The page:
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Re: Effective job change
« Reply #5 on: October 26, 2012, 01:53:15 PM »
Take the new job no matter what it takes. It's too immense, and the apartment cost too puny in comparison, to let that hold you back.

gdborton

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Re: Effective job change
« Reply #6 on: October 26, 2012, 02:03:11 PM »
I guess there really isn't a problem, just wondering how people normally handle these types of situations.  Is it generally economical/viable to time a new job with the ending of a lease?  Do people take short leases (more monthly) so they can bail at shorter cost?  Or are they restricted only to local opportunities?

Mactrader

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Re: Effective job change
« Reply #7 on: October 26, 2012, 02:07:49 PM »
Depends on the situation. I commuted 1.5 hours for 6 months when i got a promotion into an area I was trying to get into for 3 years. Then I bought a house 15 miles away and brought it down to something much more reasonable. I would have probably broken a lease if I didn't own a home in the old area. It has to do with your tolerance for driving, the opportunity, your current situation, etc. Sure sounds like no matter what option you pick (as long as you take the job) you'll come out far ahead. Don't fall in the trap of MaxiMinning the situation. :)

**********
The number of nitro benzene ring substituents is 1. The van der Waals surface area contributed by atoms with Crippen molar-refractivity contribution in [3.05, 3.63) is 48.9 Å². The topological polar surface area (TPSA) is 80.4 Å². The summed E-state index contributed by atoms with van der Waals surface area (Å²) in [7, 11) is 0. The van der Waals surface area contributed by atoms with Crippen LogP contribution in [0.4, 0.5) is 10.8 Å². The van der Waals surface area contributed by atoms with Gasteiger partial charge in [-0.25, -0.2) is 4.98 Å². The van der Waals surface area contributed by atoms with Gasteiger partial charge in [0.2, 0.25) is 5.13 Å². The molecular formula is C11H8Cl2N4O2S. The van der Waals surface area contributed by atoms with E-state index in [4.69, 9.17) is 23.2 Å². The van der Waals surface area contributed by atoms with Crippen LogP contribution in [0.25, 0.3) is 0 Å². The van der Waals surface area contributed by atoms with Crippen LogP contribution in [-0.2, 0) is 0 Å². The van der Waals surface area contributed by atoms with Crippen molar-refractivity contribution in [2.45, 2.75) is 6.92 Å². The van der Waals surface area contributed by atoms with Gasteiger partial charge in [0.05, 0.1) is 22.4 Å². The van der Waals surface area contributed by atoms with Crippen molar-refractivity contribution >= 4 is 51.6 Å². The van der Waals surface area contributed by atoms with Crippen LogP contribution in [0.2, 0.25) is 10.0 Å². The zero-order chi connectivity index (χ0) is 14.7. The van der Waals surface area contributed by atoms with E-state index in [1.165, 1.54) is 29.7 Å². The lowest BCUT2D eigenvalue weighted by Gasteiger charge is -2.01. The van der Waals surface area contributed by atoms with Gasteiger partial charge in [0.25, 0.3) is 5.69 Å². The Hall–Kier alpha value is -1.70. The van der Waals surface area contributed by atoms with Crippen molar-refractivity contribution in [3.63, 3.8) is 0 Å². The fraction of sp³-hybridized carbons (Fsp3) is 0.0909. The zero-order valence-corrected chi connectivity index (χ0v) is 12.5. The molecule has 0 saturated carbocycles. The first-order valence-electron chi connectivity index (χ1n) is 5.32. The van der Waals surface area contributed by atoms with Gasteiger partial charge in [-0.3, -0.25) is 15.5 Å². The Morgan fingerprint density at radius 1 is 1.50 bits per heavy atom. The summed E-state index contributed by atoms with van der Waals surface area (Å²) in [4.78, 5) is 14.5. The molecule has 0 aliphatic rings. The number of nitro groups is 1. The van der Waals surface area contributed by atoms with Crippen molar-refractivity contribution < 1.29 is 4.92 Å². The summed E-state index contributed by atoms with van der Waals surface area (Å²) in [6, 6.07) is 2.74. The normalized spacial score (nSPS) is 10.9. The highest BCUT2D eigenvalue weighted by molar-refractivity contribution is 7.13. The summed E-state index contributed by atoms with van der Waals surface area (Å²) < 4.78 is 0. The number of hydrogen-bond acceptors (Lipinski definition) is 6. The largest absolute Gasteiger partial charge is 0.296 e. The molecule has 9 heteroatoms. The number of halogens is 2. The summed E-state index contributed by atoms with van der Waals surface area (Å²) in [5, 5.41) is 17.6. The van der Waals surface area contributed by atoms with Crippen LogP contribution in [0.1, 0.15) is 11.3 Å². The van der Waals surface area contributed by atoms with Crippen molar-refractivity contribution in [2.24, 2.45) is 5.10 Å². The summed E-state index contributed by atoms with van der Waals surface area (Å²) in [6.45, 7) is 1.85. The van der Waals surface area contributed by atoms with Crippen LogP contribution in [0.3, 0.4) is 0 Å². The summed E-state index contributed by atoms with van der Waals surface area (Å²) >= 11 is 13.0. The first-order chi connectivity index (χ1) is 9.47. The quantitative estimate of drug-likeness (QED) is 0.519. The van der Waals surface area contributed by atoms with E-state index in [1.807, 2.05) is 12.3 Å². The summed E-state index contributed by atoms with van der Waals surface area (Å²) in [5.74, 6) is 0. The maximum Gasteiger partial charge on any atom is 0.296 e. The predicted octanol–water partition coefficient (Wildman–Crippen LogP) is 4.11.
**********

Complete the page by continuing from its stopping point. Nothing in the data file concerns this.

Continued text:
Good work!

Matte

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Re: Effective job change
« Reply #8 on: October 26, 2012, 02:12:06 PM »
Is the 41 mile commute highway or city? i commute about 22 miles and it takes me 30-45 minutes its not ideal but does not kill me.  if there was a freeway or more rural it would be cut substantially.  economical car, then when the lease is up move.  good jobs and career opportunities are hard to come by, there may even be people you work with that you could carpool with, i am doing that.

jpo

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Re: Effective job change
« Reply #9 on: October 26, 2012, 02:12:58 PM »
You could take the new job and commute until your old lease is up. That would give you plenty of time to apartment-hunt closer to your new job.

Also, if you break the lease early, the apartment complex will refund some of your until-end-of-lease money if they rent it out again before your lease expires.